The solution for more work equity might start with something as simple as our own personal values.  The suggestion that better gender-balance numbers could start with all of us examining our personal values as well as how we think about our female peers and how we value women in general in the business world almost seems too easy. 

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If science tells us that men and women are equally smart and equally capable (and it does), then it comes down to a simple decision, a decision about who is best for the role.  That decision starts with our values and beliefs- values that may be steeped in bias and stereotype.  Those values and beliefs may directly lead to much of the inequity between men and women in achieving leadership roles. 

Another issue is human nature.  We want to surround ourselves with people that are like us; who think like us and who we believe can relate to us- that is another element that can contribute significantly to the unequal numbers of men and women in these critical leadership roles.  So, some of this starts with human nature.  No wonder this is such a difficult problem to tackle.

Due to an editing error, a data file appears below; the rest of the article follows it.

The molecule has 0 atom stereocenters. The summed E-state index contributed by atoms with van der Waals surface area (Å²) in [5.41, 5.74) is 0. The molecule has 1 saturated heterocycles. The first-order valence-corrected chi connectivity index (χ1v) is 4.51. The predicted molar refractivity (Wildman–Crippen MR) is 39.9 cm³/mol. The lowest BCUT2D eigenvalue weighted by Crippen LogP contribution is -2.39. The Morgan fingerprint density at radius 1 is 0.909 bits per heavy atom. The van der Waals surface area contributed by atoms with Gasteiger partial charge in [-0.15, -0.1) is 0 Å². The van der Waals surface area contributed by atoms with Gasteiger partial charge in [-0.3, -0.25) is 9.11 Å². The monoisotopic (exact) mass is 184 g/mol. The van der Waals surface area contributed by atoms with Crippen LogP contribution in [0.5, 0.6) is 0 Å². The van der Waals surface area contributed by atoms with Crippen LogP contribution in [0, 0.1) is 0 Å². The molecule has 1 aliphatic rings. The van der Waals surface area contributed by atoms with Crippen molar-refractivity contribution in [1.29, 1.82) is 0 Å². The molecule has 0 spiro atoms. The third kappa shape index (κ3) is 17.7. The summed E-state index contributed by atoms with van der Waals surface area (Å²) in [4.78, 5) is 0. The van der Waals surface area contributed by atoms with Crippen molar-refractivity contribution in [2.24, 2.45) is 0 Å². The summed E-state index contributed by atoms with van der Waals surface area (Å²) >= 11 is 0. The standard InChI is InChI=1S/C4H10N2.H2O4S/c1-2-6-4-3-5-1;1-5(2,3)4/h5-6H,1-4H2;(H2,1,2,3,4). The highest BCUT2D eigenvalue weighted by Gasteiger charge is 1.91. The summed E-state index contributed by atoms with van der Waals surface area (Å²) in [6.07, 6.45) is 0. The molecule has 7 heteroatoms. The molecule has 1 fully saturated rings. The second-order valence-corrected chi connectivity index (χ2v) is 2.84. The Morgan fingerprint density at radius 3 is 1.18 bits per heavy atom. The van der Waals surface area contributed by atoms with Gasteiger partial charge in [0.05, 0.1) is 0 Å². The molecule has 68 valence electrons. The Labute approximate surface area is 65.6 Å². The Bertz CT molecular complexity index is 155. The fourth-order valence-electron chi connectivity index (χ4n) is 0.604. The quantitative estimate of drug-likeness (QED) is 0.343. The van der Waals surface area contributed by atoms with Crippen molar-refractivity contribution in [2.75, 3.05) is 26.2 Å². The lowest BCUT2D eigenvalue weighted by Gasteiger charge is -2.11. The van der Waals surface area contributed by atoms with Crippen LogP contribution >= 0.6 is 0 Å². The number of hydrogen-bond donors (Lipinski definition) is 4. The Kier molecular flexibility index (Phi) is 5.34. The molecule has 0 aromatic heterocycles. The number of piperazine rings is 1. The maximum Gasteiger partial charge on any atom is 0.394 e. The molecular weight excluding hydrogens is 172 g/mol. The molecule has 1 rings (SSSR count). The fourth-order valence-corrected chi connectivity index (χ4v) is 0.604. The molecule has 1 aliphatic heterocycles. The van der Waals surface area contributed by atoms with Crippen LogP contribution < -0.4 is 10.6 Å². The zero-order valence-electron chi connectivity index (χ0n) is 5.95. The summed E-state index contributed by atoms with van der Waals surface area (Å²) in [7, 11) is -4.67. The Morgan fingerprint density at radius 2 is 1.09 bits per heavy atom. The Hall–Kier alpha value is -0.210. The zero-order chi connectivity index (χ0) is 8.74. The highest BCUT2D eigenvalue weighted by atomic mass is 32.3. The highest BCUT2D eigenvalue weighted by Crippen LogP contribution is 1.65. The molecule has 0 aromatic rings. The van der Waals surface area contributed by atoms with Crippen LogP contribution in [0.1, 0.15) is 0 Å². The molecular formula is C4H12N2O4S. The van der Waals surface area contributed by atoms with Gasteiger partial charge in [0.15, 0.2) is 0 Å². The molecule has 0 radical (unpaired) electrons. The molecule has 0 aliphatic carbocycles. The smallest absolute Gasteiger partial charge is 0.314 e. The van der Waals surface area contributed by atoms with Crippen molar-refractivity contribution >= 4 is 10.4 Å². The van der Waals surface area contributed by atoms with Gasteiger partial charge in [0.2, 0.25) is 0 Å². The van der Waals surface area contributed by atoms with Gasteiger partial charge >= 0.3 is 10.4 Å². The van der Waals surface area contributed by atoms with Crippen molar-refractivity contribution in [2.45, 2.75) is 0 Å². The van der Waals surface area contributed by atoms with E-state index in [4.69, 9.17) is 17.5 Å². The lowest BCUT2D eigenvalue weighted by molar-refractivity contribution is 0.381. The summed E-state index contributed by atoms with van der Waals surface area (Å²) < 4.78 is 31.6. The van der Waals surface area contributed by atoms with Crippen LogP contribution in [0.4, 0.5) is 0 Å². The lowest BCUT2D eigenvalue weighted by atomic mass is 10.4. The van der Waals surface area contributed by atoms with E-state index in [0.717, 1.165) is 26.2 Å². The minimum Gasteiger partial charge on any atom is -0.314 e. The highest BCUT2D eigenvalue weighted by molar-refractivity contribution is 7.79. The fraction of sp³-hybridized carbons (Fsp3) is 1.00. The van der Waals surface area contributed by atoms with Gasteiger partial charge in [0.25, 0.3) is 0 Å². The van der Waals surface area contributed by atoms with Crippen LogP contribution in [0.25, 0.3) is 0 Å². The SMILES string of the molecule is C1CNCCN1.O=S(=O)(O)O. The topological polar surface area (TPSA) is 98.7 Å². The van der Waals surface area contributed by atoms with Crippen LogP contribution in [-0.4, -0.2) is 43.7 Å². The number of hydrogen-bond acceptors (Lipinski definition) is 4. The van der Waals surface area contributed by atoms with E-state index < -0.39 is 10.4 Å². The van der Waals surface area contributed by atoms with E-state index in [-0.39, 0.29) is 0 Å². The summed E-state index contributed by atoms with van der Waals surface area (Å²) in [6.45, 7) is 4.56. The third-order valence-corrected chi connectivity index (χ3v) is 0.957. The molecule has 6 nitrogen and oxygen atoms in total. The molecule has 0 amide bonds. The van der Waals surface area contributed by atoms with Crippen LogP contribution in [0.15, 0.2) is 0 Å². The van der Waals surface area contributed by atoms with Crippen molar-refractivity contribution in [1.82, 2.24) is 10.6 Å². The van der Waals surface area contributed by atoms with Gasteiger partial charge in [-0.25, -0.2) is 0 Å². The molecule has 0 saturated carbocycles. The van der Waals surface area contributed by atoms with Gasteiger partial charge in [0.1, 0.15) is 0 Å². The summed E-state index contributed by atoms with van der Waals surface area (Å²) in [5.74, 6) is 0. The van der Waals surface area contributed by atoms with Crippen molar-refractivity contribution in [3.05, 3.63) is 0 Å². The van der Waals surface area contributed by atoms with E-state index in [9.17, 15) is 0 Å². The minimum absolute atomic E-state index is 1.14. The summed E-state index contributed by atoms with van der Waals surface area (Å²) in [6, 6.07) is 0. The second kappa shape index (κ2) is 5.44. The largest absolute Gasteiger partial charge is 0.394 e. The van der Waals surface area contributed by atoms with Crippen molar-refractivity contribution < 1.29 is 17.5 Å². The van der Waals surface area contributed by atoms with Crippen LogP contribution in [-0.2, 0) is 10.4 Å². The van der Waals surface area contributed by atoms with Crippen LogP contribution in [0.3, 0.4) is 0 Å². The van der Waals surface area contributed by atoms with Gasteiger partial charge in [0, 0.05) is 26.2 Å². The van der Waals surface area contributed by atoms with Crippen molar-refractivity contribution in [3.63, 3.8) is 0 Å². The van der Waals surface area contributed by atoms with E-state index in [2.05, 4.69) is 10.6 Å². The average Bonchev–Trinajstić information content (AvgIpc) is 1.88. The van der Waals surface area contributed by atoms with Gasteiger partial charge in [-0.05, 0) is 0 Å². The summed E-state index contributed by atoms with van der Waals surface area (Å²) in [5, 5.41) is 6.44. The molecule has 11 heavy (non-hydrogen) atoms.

While the problem may be difficult to solve, one starting point is relatively easy.  Everyone, men and women (because women have bias against women too), need to examine their values. 

Start with your own values- individually and organizationally

The understanding that men and women can achieve far more working together, literally and literally, shouldbe enough for an organization to want to do better in the area of gender-balance.  As individuals, being more aware of the personal values or beliefs that may not serve us or our organizations well is a good starting point.

Examine your staff and hiring practices.

If it looks like there is a problem, there probably is.  Start asking questions like- how many women did we get to interview, why didn’t a woman get promoted, did we even have a woman we could promote, etc.  If you don’t like your answers, then figure out solutions-are your recruiters asked to try to find qualified women, are your job posts written in a way that speaks to women, does your company promote itself and your inclusive culture to the right audience or in the right places, etc.  If you don’t have any women you feel you could promote then perhaps your talent bench isn’t deep enough or your training and talent develop programs need work.   

Finally, if you have women leaving your company, try find out why.  You need to ask:  why did you leave, what could we have done better, did you feel like you were treated fairly as a woman?  Did you feel you were valued as an employee?  You may not like the answers but you will have a starting point by which you can make changes and measure improvement.